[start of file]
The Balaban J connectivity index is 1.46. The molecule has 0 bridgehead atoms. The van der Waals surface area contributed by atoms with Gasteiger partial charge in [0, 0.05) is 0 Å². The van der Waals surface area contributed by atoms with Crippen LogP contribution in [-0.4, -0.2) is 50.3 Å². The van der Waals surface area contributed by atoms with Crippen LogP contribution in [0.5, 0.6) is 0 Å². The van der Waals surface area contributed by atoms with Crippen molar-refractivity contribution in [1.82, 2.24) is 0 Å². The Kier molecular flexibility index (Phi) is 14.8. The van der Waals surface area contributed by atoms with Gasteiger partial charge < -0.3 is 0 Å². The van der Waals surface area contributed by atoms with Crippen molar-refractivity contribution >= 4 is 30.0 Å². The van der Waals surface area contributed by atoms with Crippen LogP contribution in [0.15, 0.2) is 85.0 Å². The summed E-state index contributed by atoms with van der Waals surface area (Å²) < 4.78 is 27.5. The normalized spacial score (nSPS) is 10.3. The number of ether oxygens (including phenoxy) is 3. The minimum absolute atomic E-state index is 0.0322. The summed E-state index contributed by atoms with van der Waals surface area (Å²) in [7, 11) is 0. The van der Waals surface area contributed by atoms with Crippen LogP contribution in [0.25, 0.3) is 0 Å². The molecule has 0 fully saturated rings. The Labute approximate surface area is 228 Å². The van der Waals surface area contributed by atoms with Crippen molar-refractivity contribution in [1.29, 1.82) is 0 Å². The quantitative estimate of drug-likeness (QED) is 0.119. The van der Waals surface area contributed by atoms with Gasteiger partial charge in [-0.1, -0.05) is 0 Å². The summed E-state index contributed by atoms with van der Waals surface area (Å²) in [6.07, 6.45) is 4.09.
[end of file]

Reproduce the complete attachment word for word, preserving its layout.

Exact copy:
The Balaban J connectivity index is 1.46. The molecule has 0 bridgehead atoms. The van der Waals surface area contributed by atoms with Gasteiger partial charge in [0, 0.05) is 0 Å². The van der Waals surface area contributed by atoms with Crippen LogP contribution in [-0.4, -0.2) is 50.3 Å². The van der Waals surface area contributed by atoms with Crippen LogP contribution in [0.5, 0.6) is 0 Å². The van der Waals surface area contributed by atoms with Crippen molar-refractivity contribution in [1.82, 2.24) is 0 Å². The Kier molecular flexibility index (Phi) is 14.8. The van der Waals surface area contributed by atoms with Gasteiger partial charge < -0.3 is 0 Å². The van der Waals surface area contributed by atoms with Crippen molar-refractivity contribution >= 4 is 30.0 Å². The van der Waals surface area contributed by atoms with Crippen LogP contribution in [0.15, 0.2) is 85.0 Å². The summed E-state index contributed by atoms with van der Waals surface area (Å²) < 4.78 is 27.5. The normalized spacial score (nSPS) is 10.3. The number of ether oxygens (including phenoxy) is 3. The minimum absolute atomic E-state index is 0.0322. The summed E-state index contributed by atoms with van der Waals surface area (Å²) in [7, 11) is 0. The van der Waals surface area contributed by atoms with Crippen LogP contribution in [0.25, 0.3) is 0 Å². The molecule has 0 fully saturated rings. The Labute approximate surface area is 228 Å². The van der Waals surface area contributed by atoms with Crippen molar-refractivity contribution in [1.29, 1.82) is 0 Å². The quantitative estimate of drug-likeness (QED) is 0.119. The van der Waals surface area contributed by atoms with Gasteiger partial charge in [-0.1, -0.05) is 0 Å². The summed E-state index contributed by atoms with van der Waals surface area (Å²) in [6.07, 6.45) is 4.09.